Sun, Jul 11, 2004 - Page 23 News List

Phelps takes 200m free

US OLYMPIC TEAM TRIALS Michael Phelps has entered six individual events in the trials and plans to be in three team relays with an eye on taking seven gold medals


Michael Phelps in the 200m butterfly semifinal during the US Olympic Team Trials at the Charter All Digital Aquatic Center in Long Beach, California, Friday.


Michael Phelps is 2-for-2.

The Mark Spitz wannabe earned a second spot on the US Olympic team Friday, winning the 200m freestyle to set up a possible head-to-head showdown with Ian Thorpe at the Athens Games.

Phelps came back 42 minutes later and won his heat in the 200m butterfly, advancing to today's final.

He has entered six individual events at the American trials with an eye toward breaking Spitz's record of seven Olympic gold medals, set 32 years ago at Munich. The 19-year-old from Baltimore also hopes to swim in all three relays.

Before setting odds on a Phelps-vs.-Thorpe matchup, the American left open the possibility of withdrawing from the 200m free in Athens if it interferes with his other events.

"We're still going to have to see how things play out," Phelps said. "I love to race the best. It definitely would be a little appealing."

Natalie Coughlin, the most heralded US woman in the pool, finally made her first Olympic team by winning the 100m backstroke. On the men's side, friendly rivals Aaron Peirsol and Lenny Krayzelburg went 1-2 in the 100m back.

In the day's other final at the portable pool set up along the waterfront in Long Beach, Amanda Beard made her third straight Olympic team by beating a loaded field in the 100m breaststroke. She held off three other former Olympians and four-time NCAA college champion Tara Kirk.

For the first time, a day passed without a world record being set. New marks were set on each of the first two days of the trials, which run through Wednesday.

On Wednesday, Phelps broke his own world record in the 400m individual medley. He didn't come close to Thorpe's mark in the 200m free, touching the wall in 1 minute, 46.27 seconds, but at least earned a chance to face the Australian in an individual race.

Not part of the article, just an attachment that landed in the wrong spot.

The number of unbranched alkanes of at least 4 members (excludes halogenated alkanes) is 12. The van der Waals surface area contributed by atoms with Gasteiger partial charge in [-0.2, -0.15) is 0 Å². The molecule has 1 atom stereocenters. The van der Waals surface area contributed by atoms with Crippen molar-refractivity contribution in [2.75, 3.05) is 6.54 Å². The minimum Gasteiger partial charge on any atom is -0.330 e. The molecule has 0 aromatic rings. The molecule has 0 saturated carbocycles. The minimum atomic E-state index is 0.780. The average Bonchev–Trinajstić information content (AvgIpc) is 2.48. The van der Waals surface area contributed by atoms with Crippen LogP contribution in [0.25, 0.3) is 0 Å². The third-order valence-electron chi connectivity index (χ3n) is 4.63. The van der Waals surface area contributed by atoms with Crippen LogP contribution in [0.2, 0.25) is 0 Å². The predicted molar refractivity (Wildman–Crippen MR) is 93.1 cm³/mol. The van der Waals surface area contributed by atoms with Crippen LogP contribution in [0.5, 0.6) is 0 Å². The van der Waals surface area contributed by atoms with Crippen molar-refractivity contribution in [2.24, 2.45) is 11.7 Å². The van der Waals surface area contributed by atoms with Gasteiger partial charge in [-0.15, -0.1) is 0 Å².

None of Phelps' other events -- the 200m and 400m individual medleys, 100m and 200m butterfly, 200m backstroke -- will match him against the Thorpedo, who has basically become a freestyle specialist.

Phelps is anything but specialized. At Athens, he'll try to pull off the most amazing all-around feat in swimming history and eclipse one of sport's most revered records -- Spitz's seven golds.

Knowing he had another race to go, Phelps didn't push too hard in the 200m free. He fell short of his American record, 1:45.99, and was more than 2 seconds shy of Thorpe's world mark, 1:44.06.

Phelps was hurt by a poor start -- he hit the water slower than any of the other seven finalists.

"I don't know if I didn't dry the [starting] block off," Phelps said. "It's something to pay more attention to in the future."

Added his coach, Bob Bowman: "It was a real slow start, and that cost him the American record."

But Phelps caught early leader Nate Dusing midway through the third leg, then held off Klete Keller at the finish.

"He just never gets rattled," Bowman said. "That's how he does it."

Keller, who already had made the team by winning the 400m free, likely claimed another spot by taking second at 1:46.87.

In the 200m fly, Phelps moved on to the final with the best semifinal time, 1:56.66. He'll be matched against Tom Malchow, the defending gold medalist from Sydney.

Peirsol just missed Krayzelburg's world record, coming up four-hundredths short in 53.64. Krayzelburg kept his mark and, as a bonus, claimed an expected spot on the Olympic team by touching the wall second. He was a mere tenth of a second ahead of Peter Marshall.

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